Release Date: Jun 30, 2020
Imprint: William Morrow
Love and Other Crimes contains a collection of short stories written by Sara Paretsky. The stories feature characters who are willing to kill for love. Most of the stories have appeared in other collections, but almost all of them were new to me. Each includes an author’s note giving the background of the story and if any changes were made to existing stories especially for this collection. Paretsky is best known for her V.I. Warshawki series and most of these stories have V.I. as the main character. I have read most of the full-length novels in the series, but also appreciate the clever writing showcased in these short stories. This book is perfect for readers unfamiliar with Sara Paretsky’s work, but returning fans will enjoy it as well.
The stories cover a variety of topics with Chicago being the setting for most of them. As with any multi-story collection, I like some of the stories more than others. One of my favorites is the title story, which is a brand-new story. V.I. helps an old acquaintance who claims her brother is being framed for murder. This story has V.I. investigating in the present, but gives a glimpse into her past as well. One of the V.I. stories that was previously published is set completely in the past and shows V.I. and her cousin Boom-Boom as children. Since I like her novels, I expected to like the short stories, but I was surprised at how much I enjoyed some of the stories featuring main characters other than V.I. One of those was a double surprise because it was a Sherlock Holmes story. I don’t always like when other authors tackle this iconic character, but Paretsky’s take paid tribute to this classic detective while still giving it her own spin.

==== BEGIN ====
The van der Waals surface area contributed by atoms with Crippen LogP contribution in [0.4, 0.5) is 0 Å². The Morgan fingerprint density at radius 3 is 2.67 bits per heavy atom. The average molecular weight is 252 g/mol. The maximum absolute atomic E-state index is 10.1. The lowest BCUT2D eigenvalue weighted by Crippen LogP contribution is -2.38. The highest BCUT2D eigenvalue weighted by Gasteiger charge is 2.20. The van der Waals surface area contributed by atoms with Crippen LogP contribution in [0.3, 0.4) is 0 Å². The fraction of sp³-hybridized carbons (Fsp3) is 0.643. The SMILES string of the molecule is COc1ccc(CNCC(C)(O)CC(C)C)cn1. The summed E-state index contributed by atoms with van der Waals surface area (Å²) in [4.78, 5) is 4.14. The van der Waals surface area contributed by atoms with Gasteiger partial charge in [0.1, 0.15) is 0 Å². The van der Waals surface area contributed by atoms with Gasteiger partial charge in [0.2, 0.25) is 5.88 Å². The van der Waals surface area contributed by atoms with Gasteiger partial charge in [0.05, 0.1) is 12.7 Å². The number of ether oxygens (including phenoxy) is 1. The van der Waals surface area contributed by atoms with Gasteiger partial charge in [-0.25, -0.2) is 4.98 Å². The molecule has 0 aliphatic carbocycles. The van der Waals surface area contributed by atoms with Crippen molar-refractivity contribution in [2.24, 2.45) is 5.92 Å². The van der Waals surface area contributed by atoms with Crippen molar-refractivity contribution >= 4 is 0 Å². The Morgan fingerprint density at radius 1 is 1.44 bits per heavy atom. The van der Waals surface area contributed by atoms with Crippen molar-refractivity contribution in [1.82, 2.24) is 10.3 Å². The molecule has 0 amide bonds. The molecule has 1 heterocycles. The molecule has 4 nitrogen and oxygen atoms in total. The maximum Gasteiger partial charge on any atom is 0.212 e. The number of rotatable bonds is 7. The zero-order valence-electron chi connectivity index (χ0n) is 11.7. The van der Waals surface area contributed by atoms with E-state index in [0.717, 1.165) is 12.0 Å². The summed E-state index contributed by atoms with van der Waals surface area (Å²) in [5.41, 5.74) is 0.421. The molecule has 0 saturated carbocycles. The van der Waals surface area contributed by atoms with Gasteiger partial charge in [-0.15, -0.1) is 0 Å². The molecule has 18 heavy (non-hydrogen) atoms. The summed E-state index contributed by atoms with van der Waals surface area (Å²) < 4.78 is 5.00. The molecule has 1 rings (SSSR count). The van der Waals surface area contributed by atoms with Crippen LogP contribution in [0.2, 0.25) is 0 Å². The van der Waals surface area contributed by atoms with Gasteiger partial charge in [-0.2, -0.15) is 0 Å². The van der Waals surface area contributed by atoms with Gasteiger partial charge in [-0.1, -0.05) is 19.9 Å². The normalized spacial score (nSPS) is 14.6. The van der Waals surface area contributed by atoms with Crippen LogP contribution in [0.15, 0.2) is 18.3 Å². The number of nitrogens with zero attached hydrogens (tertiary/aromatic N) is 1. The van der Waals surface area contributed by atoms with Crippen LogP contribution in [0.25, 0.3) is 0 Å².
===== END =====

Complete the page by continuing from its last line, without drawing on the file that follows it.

There are a couple stories I don’t care for, including a dystopian tale featuring Dr. Lottie Herschel which is making a political statement but is very depressing. However, there are plenty others I do like. The book ends on a high note with an interesting “non-V.I.” story which gives an amusing take on the changing world of publishing. Readers who enjoy short stories in the mystery genre, especially fans of Sara Paretsky, will like this well-rounded collection of stories.